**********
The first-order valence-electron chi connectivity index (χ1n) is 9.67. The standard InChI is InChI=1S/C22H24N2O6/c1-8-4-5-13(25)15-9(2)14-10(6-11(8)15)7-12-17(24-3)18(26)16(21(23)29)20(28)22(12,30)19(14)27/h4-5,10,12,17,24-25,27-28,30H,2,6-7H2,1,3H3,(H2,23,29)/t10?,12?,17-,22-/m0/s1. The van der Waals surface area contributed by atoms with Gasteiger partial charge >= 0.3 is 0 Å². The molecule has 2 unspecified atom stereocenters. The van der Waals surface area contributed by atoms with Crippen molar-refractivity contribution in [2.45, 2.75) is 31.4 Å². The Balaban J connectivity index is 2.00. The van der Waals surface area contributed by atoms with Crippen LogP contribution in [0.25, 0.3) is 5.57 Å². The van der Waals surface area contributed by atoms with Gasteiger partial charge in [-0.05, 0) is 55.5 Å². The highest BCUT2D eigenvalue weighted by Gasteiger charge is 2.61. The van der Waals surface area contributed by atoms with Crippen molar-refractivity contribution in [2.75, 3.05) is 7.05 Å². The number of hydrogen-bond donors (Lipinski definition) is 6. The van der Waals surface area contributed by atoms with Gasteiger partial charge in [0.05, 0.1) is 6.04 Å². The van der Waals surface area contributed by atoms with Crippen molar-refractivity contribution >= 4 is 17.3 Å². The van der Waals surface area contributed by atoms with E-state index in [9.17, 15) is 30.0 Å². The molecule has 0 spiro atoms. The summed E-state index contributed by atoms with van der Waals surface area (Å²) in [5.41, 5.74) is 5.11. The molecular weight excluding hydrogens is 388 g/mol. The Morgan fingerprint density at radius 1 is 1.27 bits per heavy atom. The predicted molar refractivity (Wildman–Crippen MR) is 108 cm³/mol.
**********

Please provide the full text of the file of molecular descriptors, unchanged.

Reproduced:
The first-order valence-electron chi connectivity index (χ1n) is 9.67. The standard InChI is InChI=1S/C22H24N2O6/c1-8-4-5-13(25)15-9(2)14-10(6-11(8)15)7-12-17(24-3)18(26)16(21(23)29)20(28)22(12,30)19(14)27/h4-5,10,12,17,24-25,27-28,30H,2,6-7H2,1,3H3,(H2,23,29)/t10?,12?,17-,22-/m0/s1. The van der Waals surface area contributed by atoms with Gasteiger partial charge >= 0.3 is 0 Å². The molecule has 2 unspecified atom stereocenters. The van der Waals surface area contributed by atoms with Crippen molar-refractivity contribution in [2.45, 2.75) is 31.4 Å². The Balaban J connectivity index is 2.00. The van der Waals surface area contributed by atoms with Crippen LogP contribution in [0.25, 0.3) is 5.57 Å². The van der Waals surface area contributed by atoms with Gasteiger partial charge in [-0.05, 0) is 55.5 Å². The highest BCUT2D eigenvalue weighted by Gasteiger charge is 2.61. The van der Waals surface area contributed by atoms with Crippen molar-refractivity contribution in [2.75, 3.05) is 7.05 Å². The number of hydrogen-bond donors (Lipinski definition) is 6. The van der Waals surface area contributed by atoms with Gasteiger partial charge in [0.05, 0.1) is 6.04 Å². The van der Waals surface area contributed by atoms with Crippen molar-refractivity contribution >= 4 is 17.3 Å². The van der Waals surface area contributed by atoms with E-state index in [9.17, 15) is 30.0 Å². The molecule has 0 spiro atoms. The summed E-state index contributed by atoms with van der Waals surface area (Å²) in [5.41, 5.74) is 5.11. The molecular weight excluding hydrogens is 388 g/mol. The Morgan fingerprint density at radius 1 is 1.27 bits per heavy atom. The predicted molar refractivity (Wildman–Crippen MR) is 108 cm³/mol.